Parker's First Sentencing of Rufus Buck -- 1896

The five members of the Rufus Buck Gang were convicted of rape and sentenced to die in 1895. This initial verdict and sentence was appealed to the Supreme Court. Following their unsuccessful appeal to the Supreme Court, Judge Parker had the opportunity to resentence them to death. The execution of the Rufus Buck Gang on July 1, 1896 was the second to last execution to occur at Fort Smith.

I want to say in this case that the jury under the law and the evidence could come to no other conclusion than that which they arrived at. Their verdict is an entirely just one, and one that must be approved by all lovers of virtue. The offense of which you have been convicted is one which shocks all men who are not brutal. It is known to the law as a crime offensive to decency, and as a brutal attack upon the honor and chastity of the weaker sex. It is a violation of the quick sense of honor and the pride of virtue which nature to render the sex amiable has implanted in the female heart; and it has been by the lawmakers of the United States deemed equal in enormity and wickedness to murder because the punishment fixed by the same is that which follows the commission of the crime of murder.

Your crime has been proven beyond question, and the evidence showing the manner of its commission exhibits it as of the most repulsive and abhorrent character. The proof shows that each of you first took part in the robbery of the house of Henry Hassen, and afterwards that each of you in the most revolting and brutal manner in turn outraged his wife, Mrs. Rosetta Hassen. Some of you held the family at bay. Some of you overcome all resistance by armed violence while each of you in turn committed the terrible crime against decency and virtue, and you all exhibited the most horrid and brutal depravity. The acts so aroused the indignation of your own people, the Creek Indians, that they were almost persuaded to take you from the officers and execute upon you summary vengeance. It was only through respect for the law, and the belief that it would be enforced in this court, that induced them to permit the officers to bring you here.
The enormity and great wickedness of your crime leaves no ground for the extension of sympathy to you. You can expect no more sympathy than lovers of virtue and haters of vice can extend to men guilty of one of the most brutal, wicked, repulsive and dastardly crimes known in the annals of crime. Your duty now is to make an honest effort to receive from a just God that mercy and forgiveness you so much need. We are taught that His mercy will wipe out even this horrible crime; but He is just, and His justice decrees punishment unless you are able to make atonement for the revolting crime against His law and against human law that you have committed. This horrible crime now rests upon your souls. Remove it if you can, so the good God of all will extend to you His forgiveness and His mercy.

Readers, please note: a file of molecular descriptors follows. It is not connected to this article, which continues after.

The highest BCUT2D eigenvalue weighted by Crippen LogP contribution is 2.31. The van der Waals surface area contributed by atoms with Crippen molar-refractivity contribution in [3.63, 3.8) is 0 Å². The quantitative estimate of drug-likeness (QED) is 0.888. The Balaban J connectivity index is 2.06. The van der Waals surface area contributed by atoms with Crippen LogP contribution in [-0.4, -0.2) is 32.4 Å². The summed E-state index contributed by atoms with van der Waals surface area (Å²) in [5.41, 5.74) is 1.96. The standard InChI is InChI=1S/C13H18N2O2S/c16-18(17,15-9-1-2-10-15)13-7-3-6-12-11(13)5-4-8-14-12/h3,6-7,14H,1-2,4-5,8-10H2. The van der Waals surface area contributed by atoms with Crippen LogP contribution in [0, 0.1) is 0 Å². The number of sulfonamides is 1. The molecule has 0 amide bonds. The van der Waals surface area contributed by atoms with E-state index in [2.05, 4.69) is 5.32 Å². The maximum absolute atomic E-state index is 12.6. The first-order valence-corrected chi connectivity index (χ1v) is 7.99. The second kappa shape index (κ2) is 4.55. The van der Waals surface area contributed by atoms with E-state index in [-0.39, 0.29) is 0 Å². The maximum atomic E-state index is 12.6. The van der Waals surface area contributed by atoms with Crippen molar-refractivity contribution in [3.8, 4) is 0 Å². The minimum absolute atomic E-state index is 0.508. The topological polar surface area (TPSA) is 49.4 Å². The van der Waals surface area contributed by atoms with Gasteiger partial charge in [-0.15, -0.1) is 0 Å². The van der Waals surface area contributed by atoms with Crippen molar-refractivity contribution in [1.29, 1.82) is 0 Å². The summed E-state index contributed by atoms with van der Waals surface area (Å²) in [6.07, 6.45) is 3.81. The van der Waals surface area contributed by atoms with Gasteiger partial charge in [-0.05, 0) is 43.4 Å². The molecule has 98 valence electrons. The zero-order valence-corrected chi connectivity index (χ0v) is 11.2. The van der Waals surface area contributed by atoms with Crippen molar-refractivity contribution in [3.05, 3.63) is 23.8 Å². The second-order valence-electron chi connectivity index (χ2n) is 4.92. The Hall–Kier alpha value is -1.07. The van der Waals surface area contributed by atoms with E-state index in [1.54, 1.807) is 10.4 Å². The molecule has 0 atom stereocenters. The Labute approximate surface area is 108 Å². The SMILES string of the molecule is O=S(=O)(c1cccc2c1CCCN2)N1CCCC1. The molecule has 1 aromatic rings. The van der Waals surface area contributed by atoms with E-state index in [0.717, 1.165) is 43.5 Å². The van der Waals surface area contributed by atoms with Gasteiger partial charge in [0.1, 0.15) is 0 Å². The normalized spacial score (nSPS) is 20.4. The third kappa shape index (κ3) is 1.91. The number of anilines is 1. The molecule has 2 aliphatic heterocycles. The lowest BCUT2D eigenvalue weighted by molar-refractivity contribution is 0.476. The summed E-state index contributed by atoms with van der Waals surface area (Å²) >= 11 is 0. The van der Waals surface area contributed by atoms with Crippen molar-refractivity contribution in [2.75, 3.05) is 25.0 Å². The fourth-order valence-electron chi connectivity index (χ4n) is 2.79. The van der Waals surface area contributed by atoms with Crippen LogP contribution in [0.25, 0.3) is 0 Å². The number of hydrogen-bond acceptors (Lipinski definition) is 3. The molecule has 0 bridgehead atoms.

Listen now to the sentence of the law, which is, that you, Rufus Buck, for the crime of rape, committed by you upon Rosetta Hassen, in the Indian country, and within the jurisdiction of this court, of which crime you stand convicted by the verdict of the jury in your case, be deemed, taken and adjudged guilty of rape; and that you be therefore, for the said crime against the laws of the United States, hanged by the neck until you are dead; that the marshal of the Western District of Arkansas, by himself or deputy, or deputies, cause execution to be done in the premises upon you, on Thursday, the 31st of October, 1895, between the hours of 9 o'clock in the forenoon and 5 o'clock in the afternoon of the same day, and that you be now taken to the jail from whence you came, to be there closely and securely kept until the day of execution, and from thence on the day of execution, as aforesaid, you are to be taken to the place of execution, there to be hanged by the neck until you are dead.
May God, whose laws you have broken, and before whose tribunal you must then appear, have mercy on your soul.

As reported in the Fort Smith Elevator, September 27, 1895.

Last updated: April 10, 2015

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